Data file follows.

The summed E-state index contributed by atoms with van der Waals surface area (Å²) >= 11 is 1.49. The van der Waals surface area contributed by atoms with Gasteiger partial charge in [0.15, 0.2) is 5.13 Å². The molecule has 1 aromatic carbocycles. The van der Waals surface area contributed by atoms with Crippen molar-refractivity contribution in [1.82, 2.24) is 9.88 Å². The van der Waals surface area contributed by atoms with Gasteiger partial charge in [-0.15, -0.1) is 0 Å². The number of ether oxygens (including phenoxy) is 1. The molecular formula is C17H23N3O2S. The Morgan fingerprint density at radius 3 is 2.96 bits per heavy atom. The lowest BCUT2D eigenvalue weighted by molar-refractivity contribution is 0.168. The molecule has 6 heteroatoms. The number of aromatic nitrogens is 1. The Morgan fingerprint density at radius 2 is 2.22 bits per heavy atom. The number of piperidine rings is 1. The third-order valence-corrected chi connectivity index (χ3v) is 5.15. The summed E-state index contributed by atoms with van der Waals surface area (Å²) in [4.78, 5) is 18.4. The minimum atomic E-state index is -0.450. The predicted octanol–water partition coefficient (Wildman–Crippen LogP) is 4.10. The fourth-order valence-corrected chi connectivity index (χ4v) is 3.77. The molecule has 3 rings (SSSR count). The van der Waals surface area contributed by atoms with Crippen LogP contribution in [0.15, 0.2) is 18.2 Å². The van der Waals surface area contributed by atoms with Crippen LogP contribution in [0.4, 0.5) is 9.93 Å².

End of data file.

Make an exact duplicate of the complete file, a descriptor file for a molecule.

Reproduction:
The summed E-state index contributed by atoms with van der Waals surface area (Å²) >= 11 is 1.49. The van der Waals surface area contributed by atoms with Gasteiger partial charge in [0.15, 0.2) is 5.13 Å². The molecule has 1 aromatic carbocycles. The van der Waals surface area contributed by atoms with Crippen molar-refractivity contribution in [1.82, 2.24) is 9.88 Å². The van der Waals surface area contributed by atoms with Gasteiger partial charge in [-0.15, -0.1) is 0 Å². The number of ether oxygens (including phenoxy) is 1. The molecular formula is C17H23N3O2S. The Morgan fingerprint density at radius 3 is 2.96 bits per heavy atom. The lowest BCUT2D eigenvalue weighted by molar-refractivity contribution is 0.168. The molecule has 6 heteroatoms. The number of aromatic nitrogens is 1. The Morgan fingerprint density at radius 2 is 2.22 bits per heavy atom. The number of piperidine rings is 1. The third-order valence-corrected chi connectivity index (χ3v) is 5.15. The summed E-state index contributed by atoms with van der Waals surface area (Å²) in [4.78, 5) is 18.4. The minimum atomic E-state index is -0.450. The predicted octanol–water partition coefficient (Wildman–Crippen LogP) is 4.10. The fourth-order valence-corrected chi connectivity index (χ4v) is 3.77. The molecule has 3 rings (SSSR count). The van der Waals surface area contributed by atoms with Crippen LogP contribution in [0.15, 0.2) is 18.2 Å². The van der Waals surface area contributed by atoms with Crippen LogP contribution in [0.4, 0.5) is 9.93 Å².